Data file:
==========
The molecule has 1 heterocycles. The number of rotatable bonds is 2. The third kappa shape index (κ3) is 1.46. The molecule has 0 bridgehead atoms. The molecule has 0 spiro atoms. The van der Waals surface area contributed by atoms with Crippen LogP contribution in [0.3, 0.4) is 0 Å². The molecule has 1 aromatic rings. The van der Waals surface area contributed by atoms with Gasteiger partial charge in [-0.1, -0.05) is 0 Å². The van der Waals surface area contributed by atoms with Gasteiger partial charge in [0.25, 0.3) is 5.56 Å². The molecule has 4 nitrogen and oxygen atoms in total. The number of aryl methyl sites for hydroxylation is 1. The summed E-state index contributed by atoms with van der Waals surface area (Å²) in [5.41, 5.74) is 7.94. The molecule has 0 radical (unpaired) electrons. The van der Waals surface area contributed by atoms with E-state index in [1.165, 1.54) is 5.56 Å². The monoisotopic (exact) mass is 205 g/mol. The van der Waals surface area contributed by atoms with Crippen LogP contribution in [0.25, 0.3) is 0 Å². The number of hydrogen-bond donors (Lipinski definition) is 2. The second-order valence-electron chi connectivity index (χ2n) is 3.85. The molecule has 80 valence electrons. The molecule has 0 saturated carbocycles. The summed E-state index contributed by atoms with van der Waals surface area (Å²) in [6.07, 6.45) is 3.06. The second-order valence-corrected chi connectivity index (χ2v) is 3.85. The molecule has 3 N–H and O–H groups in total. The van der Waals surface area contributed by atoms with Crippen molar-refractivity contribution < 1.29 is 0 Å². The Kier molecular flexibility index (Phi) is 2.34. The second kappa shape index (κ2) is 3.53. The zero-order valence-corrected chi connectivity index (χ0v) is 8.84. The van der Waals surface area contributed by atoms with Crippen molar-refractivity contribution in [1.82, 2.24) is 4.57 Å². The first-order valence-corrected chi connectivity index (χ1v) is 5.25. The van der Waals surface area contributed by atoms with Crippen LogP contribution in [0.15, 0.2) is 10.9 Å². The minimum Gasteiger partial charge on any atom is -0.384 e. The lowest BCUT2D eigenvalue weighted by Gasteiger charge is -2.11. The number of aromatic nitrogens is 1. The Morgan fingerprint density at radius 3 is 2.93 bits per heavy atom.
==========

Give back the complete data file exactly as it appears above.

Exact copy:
The molecule has 1 heterocycles. The number of rotatable bonds is 2. The third kappa shape index (κ3) is 1.46. The molecule has 0 bridgehead atoms. The molecule has 0 spiro atoms. The van der Waals surface area contributed by atoms with Crippen LogP contribution in [0.3, 0.4) is 0 Å². The molecule has 1 aromatic rings. The van der Waals surface area contributed by atoms with Gasteiger partial charge in [-0.1, -0.05) is 0 Å². The van der Waals surface area contributed by atoms with Gasteiger partial charge in [0.25, 0.3) is 5.56 Å². The molecule has 4 nitrogen and oxygen atoms in total. The number of aryl methyl sites for hydroxylation is 1. The summed E-state index contributed by atoms with van der Waals surface area (Å²) in [5.41, 5.74) is 7.94. The molecule has 0 radical (unpaired) electrons. The van der Waals surface area contributed by atoms with E-state index in [1.165, 1.54) is 5.56 Å². The monoisotopic (exact) mass is 205 g/mol. The van der Waals surface area contributed by atoms with Crippen LogP contribution in [0.25, 0.3) is 0 Å². The number of hydrogen-bond donors (Lipinski definition) is 2. The second-order valence-electron chi connectivity index (χ2n) is 3.85. The molecule has 80 valence electrons. The molecule has 0 saturated carbocycles. The summed E-state index contributed by atoms with van der Waals surface area (Å²) in [6.07, 6.45) is 3.06. The second-order valence-corrected chi connectivity index (χ2v) is 3.85. The molecule has 3 N–H and O–H groups in total. The van der Waals surface area contributed by atoms with Crippen molar-refractivity contribution < 1.29 is 0 Å². The Kier molecular flexibility index (Phi) is 2.34. The second kappa shape index (κ2) is 3.53. The zero-order valence-corrected chi connectivity index (χ0v) is 8.84. The van der Waals surface area contributed by atoms with Crippen molar-refractivity contribution in [1.82, 2.24) is 4.57 Å². The first-order valence-corrected chi connectivity index (χ1v) is 5.25. The van der Waals surface area contributed by atoms with Crippen LogP contribution in [0.15, 0.2) is 10.9 Å². The minimum Gasteiger partial charge on any atom is -0.384 e. The lowest BCUT2D eigenvalue weighted by Gasteiger charge is -2.11. The number of aromatic nitrogens is 1. The Morgan fingerprint density at radius 3 is 2.93 bits per heavy atom.